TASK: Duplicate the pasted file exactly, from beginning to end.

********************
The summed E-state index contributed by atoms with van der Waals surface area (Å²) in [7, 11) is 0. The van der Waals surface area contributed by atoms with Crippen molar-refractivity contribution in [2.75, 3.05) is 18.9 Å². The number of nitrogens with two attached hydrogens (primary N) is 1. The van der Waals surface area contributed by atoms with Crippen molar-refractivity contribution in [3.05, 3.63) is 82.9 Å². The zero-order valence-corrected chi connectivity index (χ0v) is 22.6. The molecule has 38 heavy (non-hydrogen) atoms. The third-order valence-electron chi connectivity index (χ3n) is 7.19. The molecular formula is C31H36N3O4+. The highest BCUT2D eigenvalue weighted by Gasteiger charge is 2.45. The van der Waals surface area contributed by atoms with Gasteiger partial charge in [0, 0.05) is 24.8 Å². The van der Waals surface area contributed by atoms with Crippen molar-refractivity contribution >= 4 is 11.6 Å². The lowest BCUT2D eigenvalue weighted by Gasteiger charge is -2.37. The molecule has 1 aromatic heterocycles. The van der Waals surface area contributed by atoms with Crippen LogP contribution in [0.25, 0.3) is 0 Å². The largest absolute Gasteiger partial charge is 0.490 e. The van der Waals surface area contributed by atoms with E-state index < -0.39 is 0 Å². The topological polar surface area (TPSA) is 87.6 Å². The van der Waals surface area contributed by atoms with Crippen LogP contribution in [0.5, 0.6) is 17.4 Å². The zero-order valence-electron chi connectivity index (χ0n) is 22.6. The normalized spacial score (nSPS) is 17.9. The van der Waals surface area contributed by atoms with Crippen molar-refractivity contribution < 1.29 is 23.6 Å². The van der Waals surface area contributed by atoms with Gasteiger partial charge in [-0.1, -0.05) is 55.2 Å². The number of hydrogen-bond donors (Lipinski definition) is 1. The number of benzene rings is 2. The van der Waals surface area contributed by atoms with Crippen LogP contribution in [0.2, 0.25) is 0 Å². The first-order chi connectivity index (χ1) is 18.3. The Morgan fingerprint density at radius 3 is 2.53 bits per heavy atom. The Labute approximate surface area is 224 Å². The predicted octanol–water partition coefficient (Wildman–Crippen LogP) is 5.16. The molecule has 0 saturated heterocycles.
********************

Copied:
The summed E-state index contributed by atoms with van der Waals surface area (Å²) in [7, 11) is 0. The van der Waals surface area contributed by atoms with Crippen molar-refractivity contribution in [2.75, 3.05) is 18.9 Å². The number of nitrogens with two attached hydrogens (primary N) is 1. The van der Waals surface area contributed by atoms with Crippen molar-refractivity contribution in [3.05, 3.63) is 82.9 Å². The zero-order valence-corrected chi connectivity index (χ0v) is 22.6. The molecule has 38 heavy (non-hydrogen) atoms. The third-order valence-electron chi connectivity index (χ3n) is 7.19. The molecular formula is C31H36N3O4+. The highest BCUT2D eigenvalue weighted by Gasteiger charge is 2.45. The van der Waals surface area contributed by atoms with Gasteiger partial charge in [0, 0.05) is 24.8 Å². The van der Waals surface area contributed by atoms with Crippen molar-refractivity contribution >= 4 is 11.6 Å². The lowest BCUT2D eigenvalue weighted by Gasteiger charge is -2.37. The molecule has 1 aromatic heterocycles. The van der Waals surface area contributed by atoms with Crippen LogP contribution in [0.25, 0.3) is 0 Å². The largest absolute Gasteiger partial charge is 0.490 e. The van der Waals surface area contributed by atoms with E-state index < -0.39 is 0 Å². The topological polar surface area (TPSA) is 87.6 Å². The van der Waals surface area contributed by atoms with Crippen LogP contribution in [0.5, 0.6) is 17.4 Å². The zero-order valence-electron chi connectivity index (χ0n) is 22.6. The normalized spacial score (nSPS) is 17.9. The van der Waals surface area contributed by atoms with Crippen molar-refractivity contribution < 1.29 is 23.6 Å². The van der Waals surface area contributed by atoms with Gasteiger partial charge in [-0.1, -0.05) is 55.2 Å². The number of hydrogen-bond donors (Lipinski definition) is 1. The number of benzene rings is 2. The van der Waals surface area contributed by atoms with Crippen LogP contribution in [0.2, 0.25) is 0 Å². The first-order chi connectivity index (χ1) is 18.3. The Morgan fingerprint density at radius 3 is 2.53 bits per heavy atom. The Labute approximate surface area is 224 Å². The predicted octanol–water partition coefficient (Wildman–Crippen LogP) is 5.16. The molecule has 0 saturated heterocycles.